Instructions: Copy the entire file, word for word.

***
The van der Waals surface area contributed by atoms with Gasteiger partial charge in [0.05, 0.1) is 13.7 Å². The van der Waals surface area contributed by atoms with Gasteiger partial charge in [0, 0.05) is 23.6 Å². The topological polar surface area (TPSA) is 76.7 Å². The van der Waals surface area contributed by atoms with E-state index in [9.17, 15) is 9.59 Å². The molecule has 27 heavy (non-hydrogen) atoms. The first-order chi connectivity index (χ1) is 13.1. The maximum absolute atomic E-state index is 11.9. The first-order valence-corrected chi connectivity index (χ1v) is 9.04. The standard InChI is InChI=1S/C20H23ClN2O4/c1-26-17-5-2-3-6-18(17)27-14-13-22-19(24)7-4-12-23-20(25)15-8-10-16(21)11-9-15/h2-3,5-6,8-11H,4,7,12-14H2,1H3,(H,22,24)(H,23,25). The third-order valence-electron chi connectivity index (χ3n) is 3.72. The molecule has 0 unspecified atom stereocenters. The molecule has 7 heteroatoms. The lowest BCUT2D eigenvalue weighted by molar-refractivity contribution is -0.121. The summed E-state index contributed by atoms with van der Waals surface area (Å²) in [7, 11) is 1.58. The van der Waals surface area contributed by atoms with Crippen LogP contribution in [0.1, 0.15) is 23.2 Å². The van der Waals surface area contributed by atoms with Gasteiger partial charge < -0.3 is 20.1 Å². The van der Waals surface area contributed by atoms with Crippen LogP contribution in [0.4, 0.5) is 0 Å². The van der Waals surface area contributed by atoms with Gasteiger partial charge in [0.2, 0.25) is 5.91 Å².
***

The van der Waals surface area contributed by atoms with Gasteiger partial charge in [0.05, 0.1) is 13.7 Å². The van der Waals surface area contributed by atoms with Gasteiger partial charge in [0, 0.05) is 23.6 Å². The topological polar surface area (TPSA) is 76.7 Å². The van der Waals surface area contributed by atoms with E-state index in [9.17, 15) is 9.59 Å². The molecule has 27 heavy (non-hydrogen) atoms. The first-order chi connectivity index (χ1) is 13.1. The maximum absolute atomic E-state index is 11.9. The first-order valence-corrected chi connectivity index (χ1v) is 9.04. The standard InChI is InChI=1S/C20H23ClN2O4/c1-26-17-5-2-3-6-18(17)27-14-13-22-19(24)7-4-12-23-20(25)15-8-10-16(21)11-9-15/h2-3,5-6,8-11H,4,7,12-14H2,1H3,(H,22,24)(H,23,25). The third-order valence-electron chi connectivity index (χ3n) is 3.72. The molecule has 0 unspecified atom stereocenters. The molecule has 7 heteroatoms. The lowest BCUT2D eigenvalue weighted by molar-refractivity contribution is -0.121. The summed E-state index contributed by atoms with van der Waals surface area (Å²) in [7, 11) is 1.58. The van der Waals surface area contributed by atoms with Crippen LogP contribution in [0.1, 0.15) is 23.2 Å². The van der Waals surface area contributed by atoms with Gasteiger partial charge < -0.3 is 20.1 Å². The van der Waals surface area contributed by atoms with Crippen LogP contribution in [0.4, 0.5) is 0 Å². The van der Waals surface area contributed by atoms with Gasteiger partial charge in [0.2, 0.25) is 5.91 Å².